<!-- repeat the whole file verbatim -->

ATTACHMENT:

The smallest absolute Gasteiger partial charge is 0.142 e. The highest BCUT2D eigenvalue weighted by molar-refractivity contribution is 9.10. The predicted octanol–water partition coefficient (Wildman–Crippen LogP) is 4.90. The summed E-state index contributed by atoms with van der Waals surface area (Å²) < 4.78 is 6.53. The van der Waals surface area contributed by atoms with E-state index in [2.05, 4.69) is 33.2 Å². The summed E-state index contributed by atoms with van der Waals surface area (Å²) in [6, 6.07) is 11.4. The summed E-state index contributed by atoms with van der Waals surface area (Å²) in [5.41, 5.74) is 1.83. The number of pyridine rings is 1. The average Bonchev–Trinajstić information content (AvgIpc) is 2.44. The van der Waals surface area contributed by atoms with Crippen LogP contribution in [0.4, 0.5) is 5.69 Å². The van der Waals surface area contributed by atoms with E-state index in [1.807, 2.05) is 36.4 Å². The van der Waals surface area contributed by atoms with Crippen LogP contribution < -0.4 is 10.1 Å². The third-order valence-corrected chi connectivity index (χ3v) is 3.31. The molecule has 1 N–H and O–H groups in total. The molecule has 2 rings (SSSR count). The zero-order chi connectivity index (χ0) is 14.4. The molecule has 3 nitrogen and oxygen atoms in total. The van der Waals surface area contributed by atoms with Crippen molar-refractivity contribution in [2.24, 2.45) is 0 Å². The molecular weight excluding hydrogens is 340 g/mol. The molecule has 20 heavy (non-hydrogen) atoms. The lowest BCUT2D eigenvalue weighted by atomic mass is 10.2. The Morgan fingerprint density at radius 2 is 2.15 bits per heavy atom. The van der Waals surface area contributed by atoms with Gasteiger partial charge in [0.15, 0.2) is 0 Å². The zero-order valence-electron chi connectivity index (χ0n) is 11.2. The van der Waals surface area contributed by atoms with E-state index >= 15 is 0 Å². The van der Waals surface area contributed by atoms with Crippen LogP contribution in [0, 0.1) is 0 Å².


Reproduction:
The smallest absolute Gasteiger partial charge is 0.142 e. The highest BCUT2D eigenvalue weighted by molar-refractivity contribution is 9.10. The predicted octanol–water partition coefficient (Wildman–Crippen LogP) is 4.90. The summed E-state index contributed by atoms with van der Waals surface area (Å²) < 4.78 is 6.53. The van der Waals surface area contributed by atoms with E-state index in [2.05, 4.69) is 33.2 Å². The summed E-state index contributed by atoms with van der Waals surface area (Å²) in [6, 6.07) is 11.4. The summed E-state index contributed by atoms with van der Waals surface area (Å²) in [5.41, 5.74) is 1.83. The number of pyridine rings is 1. The average Bonchev–Trinajstić information content (AvgIpc) is 2.44. The van der Waals surface area contributed by atoms with Crippen LogP contribution in [0.4, 0.5) is 5.69 Å². The van der Waals surface area contributed by atoms with E-state index in [1.807, 2.05) is 36.4 Å². The van der Waals surface area contributed by atoms with Crippen LogP contribution < -0.4 is 10.1 Å². The third-order valence-corrected chi connectivity index (χ3v) is 3.31. The molecule has 1 N–H and O–H groups in total. The molecule has 2 rings (SSSR count). The zero-order chi connectivity index (χ0) is 14.4. The molecule has 3 nitrogen and oxygen atoms in total. The van der Waals surface area contributed by atoms with Crippen molar-refractivity contribution in [2.24, 2.45) is 0 Å². The molecular weight excluding hydrogens is 340 g/mol. The molecule has 20 heavy (non-hydrogen) atoms. The lowest BCUT2D eigenvalue weighted by atomic mass is 10.2. The Morgan fingerprint density at radius 2 is 2.15 bits per heavy atom. The van der Waals surface area contributed by atoms with Gasteiger partial charge in [0.15, 0.2) is 0 Å². The zero-order valence-electron chi connectivity index (χ0n) is 11.2. The van der Waals surface area contributed by atoms with E-state index >= 15 is 0 Å². The van der Waals surface area contributed by atoms with Crippen LogP contribution in [0, 0.1) is 0 Å².